New transfer has ‘raised the level of play’ in Michigan’s linebacker room

Michigan spring game 2023

Michigan linebacker Ernest Hausmann warms up during the spring game at Michigan Stadium in Ann Arbor on Saturday, April 1, 2023.Neil Blake |


ANN ARBOR, Mich. — The challenge was made loud and clear to Ernest Hausmann back in the spring: Go try and take someone’s job.

The new Michigan linebacker heeded those words after a highly successful freshman season at Nebraska, impressing in the program’s April spring game with a team-high eight tackles.

That has reportedly continued in preseason camp, where the 6-foot-2, 237-pound sophomore has earned the praise of the coaching staff. Second-year coordinator Jesse Minter called Hausmann a quick learner and “film junkie” earlier this month, suggesting that a regular role may be in the works for the fall.

“He has raised the level of play in that room,” Minter said. “By him coming in with his mentality and the way he approaches it, all of a sudden Mike (Barrett) is playing at a really high level. Junior (Colson) is playing a really higher level. Competition is what breeds guys having to get better.”

How or when that role comes is unclear. Michigan returns all-Big Ten linebacker Junior Colson and sixth-year player Michael Barrett, two players familiar with the style of play and scheme. Colson, healthy after an injury-riddled sophomore season (101 tackles, two sacks), is a potential All-American prospect while Barrett came into his own and shined during the second half of the 2022 season.

Which begs the question: How will the Wolverines utilize Hausmann, who wears the No. 15 jersey, on the field?

More: Whoa! Junior Colson played through a foot injury in 2022

“When I was at Nebraska as a true freshman, obviously you’re coming in at the bottom of the depth chart and working your way up there,” said Hausmann, who totaled 54 tackles (two for a loss), a sack and a fumble recovery last season, said. “I had the same mentality when I came here to Michigan — I was going to be at the bottom of the depth chart and work by way up there. I truly love that.”

In all reality, Hausmann — who had 10 tackles and a sack against the Wolverines last November — didn’t have a ton of competition. Michigan is rather light and inexperienced at middle linebacker, giving him a quick runway to the field and the coaching staff a problem to sort out.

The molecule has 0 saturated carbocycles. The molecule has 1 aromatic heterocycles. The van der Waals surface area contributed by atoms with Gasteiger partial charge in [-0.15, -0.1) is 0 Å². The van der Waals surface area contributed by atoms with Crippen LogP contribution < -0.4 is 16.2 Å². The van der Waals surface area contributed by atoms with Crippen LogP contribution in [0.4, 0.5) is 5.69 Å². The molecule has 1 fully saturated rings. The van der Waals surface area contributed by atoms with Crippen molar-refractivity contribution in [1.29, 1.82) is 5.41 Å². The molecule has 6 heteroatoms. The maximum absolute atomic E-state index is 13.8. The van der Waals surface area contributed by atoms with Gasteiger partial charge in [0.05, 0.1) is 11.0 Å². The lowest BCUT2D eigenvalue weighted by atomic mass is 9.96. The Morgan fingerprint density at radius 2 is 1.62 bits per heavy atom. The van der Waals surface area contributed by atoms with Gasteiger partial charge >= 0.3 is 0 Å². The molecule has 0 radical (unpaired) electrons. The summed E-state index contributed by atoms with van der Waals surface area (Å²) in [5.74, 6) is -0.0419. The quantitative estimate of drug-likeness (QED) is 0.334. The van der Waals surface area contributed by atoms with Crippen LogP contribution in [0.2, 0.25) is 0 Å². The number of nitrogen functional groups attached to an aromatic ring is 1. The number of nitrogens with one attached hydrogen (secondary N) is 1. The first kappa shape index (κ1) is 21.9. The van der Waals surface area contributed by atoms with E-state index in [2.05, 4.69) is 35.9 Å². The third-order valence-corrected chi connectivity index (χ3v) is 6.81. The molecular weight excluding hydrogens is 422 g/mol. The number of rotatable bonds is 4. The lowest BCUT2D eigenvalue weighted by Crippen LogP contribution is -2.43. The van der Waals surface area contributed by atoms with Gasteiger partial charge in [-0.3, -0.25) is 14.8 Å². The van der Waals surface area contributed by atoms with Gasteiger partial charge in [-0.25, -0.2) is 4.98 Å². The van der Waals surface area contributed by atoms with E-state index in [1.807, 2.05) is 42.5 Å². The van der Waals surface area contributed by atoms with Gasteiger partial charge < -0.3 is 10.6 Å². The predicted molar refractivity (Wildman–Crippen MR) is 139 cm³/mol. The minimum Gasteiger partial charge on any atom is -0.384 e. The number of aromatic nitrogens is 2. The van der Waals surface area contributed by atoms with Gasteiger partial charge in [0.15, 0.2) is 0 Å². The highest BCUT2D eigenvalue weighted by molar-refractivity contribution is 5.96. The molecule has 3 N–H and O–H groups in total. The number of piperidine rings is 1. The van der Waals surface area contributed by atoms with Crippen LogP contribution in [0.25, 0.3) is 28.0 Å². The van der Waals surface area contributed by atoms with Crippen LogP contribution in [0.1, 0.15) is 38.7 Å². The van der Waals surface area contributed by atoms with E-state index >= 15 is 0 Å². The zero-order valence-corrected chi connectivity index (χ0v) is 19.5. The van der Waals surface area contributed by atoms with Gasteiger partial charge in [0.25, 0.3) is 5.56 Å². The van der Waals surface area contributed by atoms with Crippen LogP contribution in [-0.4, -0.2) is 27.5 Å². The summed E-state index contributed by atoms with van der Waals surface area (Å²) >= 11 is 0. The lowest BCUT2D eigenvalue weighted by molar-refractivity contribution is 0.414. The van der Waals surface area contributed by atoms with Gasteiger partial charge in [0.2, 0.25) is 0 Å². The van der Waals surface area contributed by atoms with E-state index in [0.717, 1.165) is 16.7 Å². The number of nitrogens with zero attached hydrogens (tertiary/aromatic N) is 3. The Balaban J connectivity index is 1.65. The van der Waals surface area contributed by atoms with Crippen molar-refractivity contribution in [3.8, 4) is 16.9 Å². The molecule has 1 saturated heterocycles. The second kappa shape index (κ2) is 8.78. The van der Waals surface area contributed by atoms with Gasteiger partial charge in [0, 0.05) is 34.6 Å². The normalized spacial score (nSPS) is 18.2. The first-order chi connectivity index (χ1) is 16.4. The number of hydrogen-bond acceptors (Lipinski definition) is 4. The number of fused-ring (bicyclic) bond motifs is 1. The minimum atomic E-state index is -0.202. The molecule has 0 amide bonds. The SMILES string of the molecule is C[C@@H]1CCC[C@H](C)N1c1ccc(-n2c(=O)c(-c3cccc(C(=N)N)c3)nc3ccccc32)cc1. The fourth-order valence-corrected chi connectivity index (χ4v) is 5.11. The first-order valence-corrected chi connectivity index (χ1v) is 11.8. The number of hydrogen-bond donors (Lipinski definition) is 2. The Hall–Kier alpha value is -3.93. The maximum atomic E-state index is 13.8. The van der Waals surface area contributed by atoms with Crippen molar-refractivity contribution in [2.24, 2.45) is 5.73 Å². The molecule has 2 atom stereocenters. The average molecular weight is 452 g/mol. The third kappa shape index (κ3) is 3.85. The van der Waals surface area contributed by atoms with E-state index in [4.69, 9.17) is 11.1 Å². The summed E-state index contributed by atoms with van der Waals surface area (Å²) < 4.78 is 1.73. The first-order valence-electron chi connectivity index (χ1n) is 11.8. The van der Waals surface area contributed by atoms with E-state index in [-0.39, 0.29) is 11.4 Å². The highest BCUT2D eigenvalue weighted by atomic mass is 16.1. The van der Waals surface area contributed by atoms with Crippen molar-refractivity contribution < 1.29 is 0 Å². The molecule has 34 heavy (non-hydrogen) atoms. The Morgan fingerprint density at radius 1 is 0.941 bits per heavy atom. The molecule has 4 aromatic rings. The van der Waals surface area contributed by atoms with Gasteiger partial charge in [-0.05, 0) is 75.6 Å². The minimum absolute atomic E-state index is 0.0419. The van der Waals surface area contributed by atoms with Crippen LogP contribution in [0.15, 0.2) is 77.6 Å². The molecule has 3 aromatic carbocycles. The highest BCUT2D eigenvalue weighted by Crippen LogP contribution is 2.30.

When the Wolverines deploy a 4-2-5 alignment this fall, it’s likely going to leave a linebacker out. But when they go to a 3-4 front, with three down linemen and four stand-up backers, often a combination of edge rushers and linebackers, we could see Barrett, Colson and Hausmann on the field at the same time.

“With this defense, there’s a lot of different things that we’re able to do with personnel and different calls,” Hausmann said. “Each player has their strengths and weaknesses that they (bring) to the table. And with that, it’s not necessarily our job to choose when and where we go out there on the field, but it is our job to stay ready when our name is called.”

That has been Hausmann’s focus, he says, knowing his assignment and being ready to play when needed. Colson hinted that a rotation was likely coming to the linebacker room back in spring, when he welcomed Hausmann and the added depth to the room after he played 727 snaps last year, second-most on the defense.

Hausmann said there were several reasons for choosing Ann Arbor, but the biggest was Michigan’s ability “to maximize my potential.”

“I knew there was going to be a battle there. I love it, because we make each other better,” Hausmann said. “What makes this room so special and unique is we’re all looking to help each other. There’s no conflict on why we’re battling; we’re all in there together — because at the end of the day, our ultimate goal is to win each and every game we step onto the field (for).”

And those early returns?

“I just feel like he’s raised the level of play in that whole room,” Minter said a second time. “And I’m excited he’s here.”

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